|This is my gaming bookshelf. The highlighted sections are Call of Cthulhu and Trail of Cthulhu. Oh, and Cthulhu Live.|
Welcome to Games That Are Good, an irregular series in which I look at the games on my shelf and explain why you oughta like 'em. As you can see, the shelf is actually pretty small -- over the years, I've moved many times, including back and forth between Britain and the US more than once. As a result, I went through a period of keeping things light. Many of my gaming books were boxed up and left in my family's garage the last time I moved out here. Bit by bit I've begun to reassemble the collection, but I still have a lot of books on PDF.
Regardless, you can see from the image above that there are some trends observable even in my small collection. The heavy presence of Call of Cthulhu and its descendants Trail of Cthulhu and Cthulhu Live is pretty obvious, for instance.
I said that this blog was going to be about history, and obvious these games are pretty tied in to that -- playing Call of Cthulhu in high school was one of the things that really made me want to study history. Partly, of course, it's that the game's default setting is the era in which H.P. Lovecraft himself was writing, the 1920s (or the 1930s in the case of Trail). Even Live, which is much more concerned with modern-day play, also talks not only about the 1920s era but has a series of other historical settings, including scenarios set in a sort of Ellroy 1950s and in the Pacific Theatre during WW2.
There are some people who don't like the historical setting -- they argue that Lovecraft was writing in his "modern day" and that the perceived artificiality of the 20s setting removes some of the impact of the horror. I'm open to that argument, but not persuaded by it, possibly because I don't think the setting is artificial and possibly because I love the game the way I first encountered it. I still prefer the 4th edition rulebook to any other, because that's the one I read through in increasing awe in my cousin's room in Mexico City when I was 12 or 13 or so.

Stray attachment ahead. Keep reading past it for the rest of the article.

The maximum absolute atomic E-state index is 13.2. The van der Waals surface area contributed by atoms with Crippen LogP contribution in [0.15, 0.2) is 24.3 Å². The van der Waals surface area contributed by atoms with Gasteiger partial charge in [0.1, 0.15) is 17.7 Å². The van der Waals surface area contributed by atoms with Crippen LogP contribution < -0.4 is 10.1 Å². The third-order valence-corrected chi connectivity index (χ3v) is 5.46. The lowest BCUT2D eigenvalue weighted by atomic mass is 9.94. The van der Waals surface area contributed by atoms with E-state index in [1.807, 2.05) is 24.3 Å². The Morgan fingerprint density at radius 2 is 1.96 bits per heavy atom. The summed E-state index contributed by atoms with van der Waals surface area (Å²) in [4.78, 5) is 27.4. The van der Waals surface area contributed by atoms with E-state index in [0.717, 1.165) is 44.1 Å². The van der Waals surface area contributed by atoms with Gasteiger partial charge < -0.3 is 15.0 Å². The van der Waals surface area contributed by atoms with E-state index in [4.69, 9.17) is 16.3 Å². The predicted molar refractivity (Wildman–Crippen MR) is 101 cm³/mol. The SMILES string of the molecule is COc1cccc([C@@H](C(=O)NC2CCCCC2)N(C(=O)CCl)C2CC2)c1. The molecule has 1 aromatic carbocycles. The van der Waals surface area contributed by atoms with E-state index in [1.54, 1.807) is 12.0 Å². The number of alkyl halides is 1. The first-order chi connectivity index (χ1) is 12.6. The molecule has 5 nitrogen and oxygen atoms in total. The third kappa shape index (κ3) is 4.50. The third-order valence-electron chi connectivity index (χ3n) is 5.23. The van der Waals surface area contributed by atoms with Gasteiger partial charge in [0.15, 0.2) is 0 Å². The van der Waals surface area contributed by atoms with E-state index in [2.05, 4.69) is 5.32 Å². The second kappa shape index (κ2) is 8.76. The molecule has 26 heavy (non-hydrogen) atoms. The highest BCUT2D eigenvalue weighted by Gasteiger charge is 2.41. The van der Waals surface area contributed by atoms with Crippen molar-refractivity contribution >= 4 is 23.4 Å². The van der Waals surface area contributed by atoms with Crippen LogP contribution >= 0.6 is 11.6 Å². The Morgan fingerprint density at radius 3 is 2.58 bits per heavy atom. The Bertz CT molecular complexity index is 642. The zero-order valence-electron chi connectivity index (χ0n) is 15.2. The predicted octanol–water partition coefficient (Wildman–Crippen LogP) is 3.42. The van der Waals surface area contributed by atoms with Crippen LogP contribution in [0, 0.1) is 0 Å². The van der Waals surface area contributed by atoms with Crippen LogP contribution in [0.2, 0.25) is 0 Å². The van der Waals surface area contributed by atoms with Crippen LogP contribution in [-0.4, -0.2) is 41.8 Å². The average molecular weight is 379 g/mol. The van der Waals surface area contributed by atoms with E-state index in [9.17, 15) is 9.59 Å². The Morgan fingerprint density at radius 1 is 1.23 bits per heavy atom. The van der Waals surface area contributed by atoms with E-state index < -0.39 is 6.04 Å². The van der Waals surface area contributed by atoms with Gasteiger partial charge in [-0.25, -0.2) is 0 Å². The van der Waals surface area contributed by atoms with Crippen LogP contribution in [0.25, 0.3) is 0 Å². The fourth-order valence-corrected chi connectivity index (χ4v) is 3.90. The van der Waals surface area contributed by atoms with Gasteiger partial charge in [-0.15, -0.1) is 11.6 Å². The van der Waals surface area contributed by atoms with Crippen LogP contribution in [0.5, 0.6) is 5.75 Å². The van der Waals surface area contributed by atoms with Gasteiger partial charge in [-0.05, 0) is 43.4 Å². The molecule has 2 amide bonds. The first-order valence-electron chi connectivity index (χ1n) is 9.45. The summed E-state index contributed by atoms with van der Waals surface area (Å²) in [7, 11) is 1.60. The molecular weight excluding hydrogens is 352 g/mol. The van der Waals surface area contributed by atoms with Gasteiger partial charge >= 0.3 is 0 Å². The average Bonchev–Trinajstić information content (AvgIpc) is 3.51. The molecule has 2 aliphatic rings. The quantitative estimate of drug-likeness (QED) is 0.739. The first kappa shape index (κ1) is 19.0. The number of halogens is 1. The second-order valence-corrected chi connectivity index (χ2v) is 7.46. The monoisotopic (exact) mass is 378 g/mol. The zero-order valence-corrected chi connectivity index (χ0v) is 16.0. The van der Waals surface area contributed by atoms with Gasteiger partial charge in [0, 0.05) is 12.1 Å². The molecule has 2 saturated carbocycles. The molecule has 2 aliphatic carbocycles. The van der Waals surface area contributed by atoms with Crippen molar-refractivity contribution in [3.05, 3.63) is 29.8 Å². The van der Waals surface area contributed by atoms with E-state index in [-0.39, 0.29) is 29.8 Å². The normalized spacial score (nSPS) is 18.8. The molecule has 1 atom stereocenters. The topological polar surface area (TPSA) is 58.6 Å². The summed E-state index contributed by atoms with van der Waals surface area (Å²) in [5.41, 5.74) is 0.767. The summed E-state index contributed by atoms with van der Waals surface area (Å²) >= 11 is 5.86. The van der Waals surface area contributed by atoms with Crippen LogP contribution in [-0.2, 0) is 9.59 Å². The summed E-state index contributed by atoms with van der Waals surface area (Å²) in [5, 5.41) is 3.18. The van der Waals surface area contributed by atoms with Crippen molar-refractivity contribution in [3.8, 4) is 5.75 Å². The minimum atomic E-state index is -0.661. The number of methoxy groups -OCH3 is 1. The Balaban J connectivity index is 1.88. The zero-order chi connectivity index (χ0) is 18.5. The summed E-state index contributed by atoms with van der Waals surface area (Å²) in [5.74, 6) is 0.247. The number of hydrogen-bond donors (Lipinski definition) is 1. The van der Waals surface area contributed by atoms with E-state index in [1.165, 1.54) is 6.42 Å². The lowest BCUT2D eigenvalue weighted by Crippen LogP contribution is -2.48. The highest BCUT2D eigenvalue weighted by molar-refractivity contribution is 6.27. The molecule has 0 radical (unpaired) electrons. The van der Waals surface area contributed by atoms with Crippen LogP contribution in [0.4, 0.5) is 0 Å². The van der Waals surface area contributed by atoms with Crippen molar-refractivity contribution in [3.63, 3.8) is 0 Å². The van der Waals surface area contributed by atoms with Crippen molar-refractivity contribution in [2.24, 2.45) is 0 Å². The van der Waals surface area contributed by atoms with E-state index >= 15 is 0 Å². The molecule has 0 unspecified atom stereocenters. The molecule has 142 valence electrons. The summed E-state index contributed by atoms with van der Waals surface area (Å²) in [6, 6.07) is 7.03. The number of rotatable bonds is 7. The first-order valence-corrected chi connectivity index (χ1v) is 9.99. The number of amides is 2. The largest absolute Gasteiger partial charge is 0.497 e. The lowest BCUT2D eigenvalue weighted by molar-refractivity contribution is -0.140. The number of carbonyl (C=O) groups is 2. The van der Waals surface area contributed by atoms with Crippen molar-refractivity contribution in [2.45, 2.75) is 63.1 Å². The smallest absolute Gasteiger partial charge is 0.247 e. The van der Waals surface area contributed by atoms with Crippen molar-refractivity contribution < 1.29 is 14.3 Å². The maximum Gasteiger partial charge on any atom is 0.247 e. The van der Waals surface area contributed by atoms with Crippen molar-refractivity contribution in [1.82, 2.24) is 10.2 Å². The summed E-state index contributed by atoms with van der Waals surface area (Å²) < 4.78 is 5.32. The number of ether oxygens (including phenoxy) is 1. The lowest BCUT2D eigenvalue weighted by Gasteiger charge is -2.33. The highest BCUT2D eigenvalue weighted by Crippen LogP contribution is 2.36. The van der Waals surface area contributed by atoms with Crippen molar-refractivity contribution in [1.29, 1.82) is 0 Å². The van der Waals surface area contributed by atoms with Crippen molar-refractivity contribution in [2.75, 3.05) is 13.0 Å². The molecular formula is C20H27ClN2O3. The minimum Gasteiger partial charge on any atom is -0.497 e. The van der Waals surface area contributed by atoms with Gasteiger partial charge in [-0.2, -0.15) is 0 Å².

Regardless, I think that one of the things I really like about CoC is that so many of the scenarios -- and when we say we love the game we're often saying we love its scenarios -- hit the sweet spot of that historian-as-detective bit. I've never been wholly convinced by the exploring-strange-landscapes scenarios, your Pits of Bendal-Dolums and what have you. For me, the archetypal CoC scenario is the one where the investigators have a big pile of letters, diaries and newspaper clippings and gradually come to the realisation that things in this place are very fucked up and have been fucked up for a long time. Bonus points if, as I advocated in my Treadwell's talk, they discover that they themselves are fucked up as a result.
Not "fucked." I'm taking that one for granted.
Anyway, I guess what I'm saying here is that I really like this game and, in the amazingly unlikely event that you like history and RPGs but don't already play it, you might too.
However, if you do like the game already, stay tuned, because our next post is going to be about using palimpsests in your game. Honestly, in any game.